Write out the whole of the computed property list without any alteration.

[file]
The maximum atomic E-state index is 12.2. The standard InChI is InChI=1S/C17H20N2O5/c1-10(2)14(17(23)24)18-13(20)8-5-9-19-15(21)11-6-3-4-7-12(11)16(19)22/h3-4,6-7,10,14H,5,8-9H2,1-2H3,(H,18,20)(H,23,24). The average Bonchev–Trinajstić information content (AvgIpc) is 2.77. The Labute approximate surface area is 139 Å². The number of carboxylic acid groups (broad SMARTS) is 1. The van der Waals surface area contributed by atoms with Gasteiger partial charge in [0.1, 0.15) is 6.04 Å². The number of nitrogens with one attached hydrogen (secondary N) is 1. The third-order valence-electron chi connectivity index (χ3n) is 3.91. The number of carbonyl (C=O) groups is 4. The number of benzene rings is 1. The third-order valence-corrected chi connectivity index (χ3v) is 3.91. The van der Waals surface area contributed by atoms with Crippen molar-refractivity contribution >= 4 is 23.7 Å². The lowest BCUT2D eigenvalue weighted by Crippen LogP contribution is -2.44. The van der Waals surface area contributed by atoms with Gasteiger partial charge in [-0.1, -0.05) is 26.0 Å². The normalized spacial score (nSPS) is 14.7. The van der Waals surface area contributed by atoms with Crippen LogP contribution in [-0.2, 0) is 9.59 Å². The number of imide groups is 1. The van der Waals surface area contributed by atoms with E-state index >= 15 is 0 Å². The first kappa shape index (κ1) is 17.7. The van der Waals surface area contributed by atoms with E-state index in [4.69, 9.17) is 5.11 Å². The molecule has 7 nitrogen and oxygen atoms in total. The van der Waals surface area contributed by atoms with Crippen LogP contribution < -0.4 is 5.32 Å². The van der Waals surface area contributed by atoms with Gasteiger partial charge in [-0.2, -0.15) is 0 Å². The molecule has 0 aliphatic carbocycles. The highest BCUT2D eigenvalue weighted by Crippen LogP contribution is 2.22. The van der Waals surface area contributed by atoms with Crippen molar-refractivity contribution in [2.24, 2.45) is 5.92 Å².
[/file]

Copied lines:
The maximum atomic E-state index is 12.2. The standard InChI is InChI=1S/C17H20N2O5/c1-10(2)14(17(23)24)18-13(20)8-5-9-19-15(21)11-6-3-4-7-12(11)16(19)22/h3-4,6-7,10,14H,5,8-9H2,1-2H3,(H,18,20)(H,23,24). The average Bonchev–Trinajstić information content (AvgIpc) is 2.77. The Labute approximate surface area is 139 Å². The number of carboxylic acid groups (broad SMARTS) is 1. The van der Waals surface area contributed by atoms with Gasteiger partial charge in [0.1, 0.15) is 6.04 Å². The number of nitrogens with one attached hydrogen (secondary N) is 1. The third-order valence-electron chi connectivity index (χ3n) is 3.91. The number of carbonyl (C=O) groups is 4. The number of benzene rings is 1. The third-order valence-corrected chi connectivity index (χ3v) is 3.91. The van der Waals surface area contributed by atoms with Crippen molar-refractivity contribution >= 4 is 23.7 Å². The lowest BCUT2D eigenvalue weighted by Crippen LogP contribution is -2.44. The van der Waals surface area contributed by atoms with Gasteiger partial charge in [-0.1, -0.05) is 26.0 Å². The normalized spacial score (nSPS) is 14.7. The van der Waals surface area contributed by atoms with Crippen LogP contribution in [-0.2, 0) is 9.59 Å². The number of imide groups is 1. The van der Waals surface area contributed by atoms with E-state index >= 15 is 0 Å². The first kappa shape index (κ1) is 17.7. The van der Waals surface area contributed by atoms with E-state index in [4.69, 9.17) is 5.11 Å². The molecule has 7 nitrogen and oxygen atoms in total. The van der Waals surface area contributed by atoms with Crippen LogP contribution < -0.4 is 5.32 Å². The van der Waals surface area contributed by atoms with Gasteiger partial charge in [-0.2, -0.15) is 0 Å². The molecule has 0 aliphatic carbocycles. The highest BCUT2D eigenvalue weighted by Crippen LogP contribution is 2.22. The van der Waals surface area contributed by atoms with Crippen molar-refractivity contribution in [2.24, 2.45) is 5.92 Å².